Housing

The “Both/And” of the Housing Debate

Paul Krugman, the darling of progressive policymakers in the U.S., weighed in on the urban housing question recently, coming down firmly on the side of other economists in placing rising […]

Paul Krugman, the darling of progressive policymakers in the U.S., weighed in on the urban housing question recently, coming down firmly on the side of other economists in placing rising urban inequality at the foot of overly restrictive land use regulation. Many parts of “urbanist” Twitter breathlessly repeated Krugman's observations and joked about how the “debate” around housing supply and land use regulation is effectively over if Krugman says it is a problem.

Randy Shaw offered a counter to Krugman's observations, arguing vociferously that loosening land-use regulations is actually a boon for gentrification, and credits the efforts of neighborhood activists in the Tenderloin district of San Francisco to limit displacement. Pete Saunders offered a slightly more nuanced critique on his blog, but still frames this in a way that does not necessarily help planners, in particular, approach these thorny issues.

As with many great “debates” in the internet age, people often are responding to an issue they care about and not necessarily the issues brought up previously or those that are most important. 
The question of housing supply is indeed becoming a near hegemonic policy position due to its vital importance in “strong market” coastal cities that always garner attention (especially San Francisco with its central importance to Silicon Valley). Saunders does an excellent job of showing that the incredible demand we find in NYC or SanFran is not the case throughout the country and that we should be having a more diverse policy question therein. Where all three of these approaches fail, though, is in not taking a more holistic look at urban housing markets. Saunders get closest in trying to map out different demand structures across regions but both Krugman and Shaw remain wholly provincial in their arguments and we all lose out as a result.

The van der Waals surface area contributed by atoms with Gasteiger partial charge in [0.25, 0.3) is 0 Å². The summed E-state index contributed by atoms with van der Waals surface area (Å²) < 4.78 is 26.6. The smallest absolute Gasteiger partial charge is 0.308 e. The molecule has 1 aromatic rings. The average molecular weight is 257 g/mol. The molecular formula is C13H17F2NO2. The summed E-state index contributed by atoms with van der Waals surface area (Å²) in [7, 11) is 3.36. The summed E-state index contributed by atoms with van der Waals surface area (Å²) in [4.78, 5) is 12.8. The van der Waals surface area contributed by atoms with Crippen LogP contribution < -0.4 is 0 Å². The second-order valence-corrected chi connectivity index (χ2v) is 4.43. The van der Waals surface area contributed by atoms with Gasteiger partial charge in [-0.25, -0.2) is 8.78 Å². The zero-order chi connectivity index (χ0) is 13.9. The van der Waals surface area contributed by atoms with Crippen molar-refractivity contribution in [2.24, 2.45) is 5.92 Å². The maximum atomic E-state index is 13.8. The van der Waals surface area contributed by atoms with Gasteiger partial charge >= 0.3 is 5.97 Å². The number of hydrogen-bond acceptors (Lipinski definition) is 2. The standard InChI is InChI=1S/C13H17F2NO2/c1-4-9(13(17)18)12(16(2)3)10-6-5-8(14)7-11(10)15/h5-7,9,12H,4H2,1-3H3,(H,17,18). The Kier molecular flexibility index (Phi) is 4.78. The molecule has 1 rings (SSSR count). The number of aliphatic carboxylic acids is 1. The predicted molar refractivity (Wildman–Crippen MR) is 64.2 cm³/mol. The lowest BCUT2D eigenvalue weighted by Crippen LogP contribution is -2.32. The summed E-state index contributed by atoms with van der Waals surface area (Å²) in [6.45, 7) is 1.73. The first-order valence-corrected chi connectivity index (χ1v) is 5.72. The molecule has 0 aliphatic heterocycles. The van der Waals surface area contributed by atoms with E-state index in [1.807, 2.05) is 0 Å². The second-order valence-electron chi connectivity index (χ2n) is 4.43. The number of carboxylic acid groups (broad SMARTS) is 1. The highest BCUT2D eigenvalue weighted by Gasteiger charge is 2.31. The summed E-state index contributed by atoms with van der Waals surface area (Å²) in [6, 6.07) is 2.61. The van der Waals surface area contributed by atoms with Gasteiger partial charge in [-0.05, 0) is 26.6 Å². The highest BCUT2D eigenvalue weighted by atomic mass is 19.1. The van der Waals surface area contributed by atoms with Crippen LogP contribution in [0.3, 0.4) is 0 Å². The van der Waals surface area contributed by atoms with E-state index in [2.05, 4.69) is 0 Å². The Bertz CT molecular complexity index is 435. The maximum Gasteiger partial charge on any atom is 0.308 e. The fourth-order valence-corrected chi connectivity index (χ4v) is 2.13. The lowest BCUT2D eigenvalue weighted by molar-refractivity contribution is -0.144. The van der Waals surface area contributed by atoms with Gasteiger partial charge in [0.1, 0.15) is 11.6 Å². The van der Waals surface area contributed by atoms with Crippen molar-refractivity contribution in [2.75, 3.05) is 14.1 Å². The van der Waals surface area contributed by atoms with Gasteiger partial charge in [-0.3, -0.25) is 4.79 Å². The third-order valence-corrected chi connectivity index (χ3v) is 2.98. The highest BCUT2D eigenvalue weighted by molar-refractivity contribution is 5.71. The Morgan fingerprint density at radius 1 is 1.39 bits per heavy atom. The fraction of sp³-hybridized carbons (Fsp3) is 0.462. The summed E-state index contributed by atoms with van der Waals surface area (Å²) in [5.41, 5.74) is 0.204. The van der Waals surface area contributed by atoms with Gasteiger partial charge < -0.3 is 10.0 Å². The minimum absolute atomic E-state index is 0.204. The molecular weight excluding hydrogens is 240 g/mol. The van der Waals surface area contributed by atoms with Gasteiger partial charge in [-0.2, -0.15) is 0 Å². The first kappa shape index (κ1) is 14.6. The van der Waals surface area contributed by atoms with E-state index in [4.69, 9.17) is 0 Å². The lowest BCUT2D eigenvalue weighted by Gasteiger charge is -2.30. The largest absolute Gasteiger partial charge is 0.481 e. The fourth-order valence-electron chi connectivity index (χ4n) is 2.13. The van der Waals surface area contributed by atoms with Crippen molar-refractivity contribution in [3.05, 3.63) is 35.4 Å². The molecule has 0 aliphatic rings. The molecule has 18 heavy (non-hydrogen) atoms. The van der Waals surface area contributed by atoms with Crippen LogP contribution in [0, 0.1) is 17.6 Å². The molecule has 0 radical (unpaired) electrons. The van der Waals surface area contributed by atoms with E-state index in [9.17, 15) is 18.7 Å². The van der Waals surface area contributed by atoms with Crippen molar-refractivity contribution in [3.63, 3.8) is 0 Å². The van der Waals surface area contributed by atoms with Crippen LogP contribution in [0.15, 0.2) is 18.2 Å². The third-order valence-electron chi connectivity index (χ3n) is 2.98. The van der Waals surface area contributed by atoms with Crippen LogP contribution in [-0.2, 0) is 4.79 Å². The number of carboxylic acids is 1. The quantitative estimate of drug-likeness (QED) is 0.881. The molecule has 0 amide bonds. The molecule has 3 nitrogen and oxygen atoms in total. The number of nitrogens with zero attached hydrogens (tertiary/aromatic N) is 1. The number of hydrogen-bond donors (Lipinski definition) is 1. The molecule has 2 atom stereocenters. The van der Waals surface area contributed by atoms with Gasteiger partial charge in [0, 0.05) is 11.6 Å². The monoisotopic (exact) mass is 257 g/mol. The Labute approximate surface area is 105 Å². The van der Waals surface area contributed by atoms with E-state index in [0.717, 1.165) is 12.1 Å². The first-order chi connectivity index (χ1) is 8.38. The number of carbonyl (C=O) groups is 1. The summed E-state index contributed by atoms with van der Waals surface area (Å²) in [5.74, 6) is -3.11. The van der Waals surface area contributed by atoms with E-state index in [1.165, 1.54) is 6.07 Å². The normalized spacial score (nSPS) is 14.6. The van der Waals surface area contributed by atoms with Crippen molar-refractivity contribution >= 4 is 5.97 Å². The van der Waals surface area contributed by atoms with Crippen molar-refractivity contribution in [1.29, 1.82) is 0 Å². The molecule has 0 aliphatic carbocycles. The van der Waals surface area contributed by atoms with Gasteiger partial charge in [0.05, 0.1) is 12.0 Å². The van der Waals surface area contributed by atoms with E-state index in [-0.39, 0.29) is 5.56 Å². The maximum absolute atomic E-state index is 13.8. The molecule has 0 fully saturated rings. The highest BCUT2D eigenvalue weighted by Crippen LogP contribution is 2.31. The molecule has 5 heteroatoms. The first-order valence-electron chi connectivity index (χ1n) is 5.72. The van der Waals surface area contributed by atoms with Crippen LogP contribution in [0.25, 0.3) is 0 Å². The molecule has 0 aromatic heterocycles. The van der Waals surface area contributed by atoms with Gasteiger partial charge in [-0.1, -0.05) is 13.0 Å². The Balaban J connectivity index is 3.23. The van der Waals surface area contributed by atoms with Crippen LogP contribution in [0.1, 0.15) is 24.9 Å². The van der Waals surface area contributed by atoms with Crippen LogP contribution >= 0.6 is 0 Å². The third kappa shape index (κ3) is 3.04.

Commentators, but especially planners and community development housing activists and professionals, need to start thinking about housing policy as “both…and.” It is not reasonable to couch housing policy as either unfettered building or only rent control. Those are policy recommendations for different problems. Shaw may indeed be correct in talking about increased building as a gentrifying force in a city where there are very few if any moderate to low income neighborhoods left at all. Folks in the Tenderloin are forced to take explicit defensive policy concerns to simply remain in their homes. And it is also true that allowing more building in San Francisco will help to lower overall aggregate housing prices, though even then, the varied submarkets of the city may react in unpredictable ways. We must be honest that the approach taken in the Tenderloin is a purely defensive one, and sees new construction as a zero-sum game. It may be the case in the Tenderloin that this is true, but this is hardly the case in cities throughout the country, and such defensive policies place a cap on the number of new residents a city can absorb, high and low income alike. It is hardly a progressive, or even a classically liberal, position to limit the ability of folks to move to places where they can find greater opportunity. At the same time, supply side advocates need to be much more cognizant of the particular aspects of neighborhood real estate markets and how they interact with greater city and regional markets.

In this case, planners must look at a range of policy options in order to combat the different housing needs across their cities and regions. In the Tenderloin, incumbent residents need explicit protection against displacement, while the city of San Francisco as a whole requires a huge increase in the number of units, either provided by the private market or the state. We must learn to fruitfully wrestle with the legitimate risks of displacement of low income families and neighborhoods with the needs of current and potentially new residents that move into your city. Simply removing building restrictions or limiting all growth is not the answer. We need a serious strategy around housing that embraces a wide array of policy options including the necessary step of constructing many units that are not prey to the whim of the private market. Toward that end, a true revival in new public housing construction should be on the table when we discuss housing affordability, as well as questions of housing discrimination and the expansion of transit to now low-income suburbs to better connect our regions, as well as people to better work opportunities.

(Photo credit: By Ajay Suresh, via flickr, CC BY-NC 2.0)

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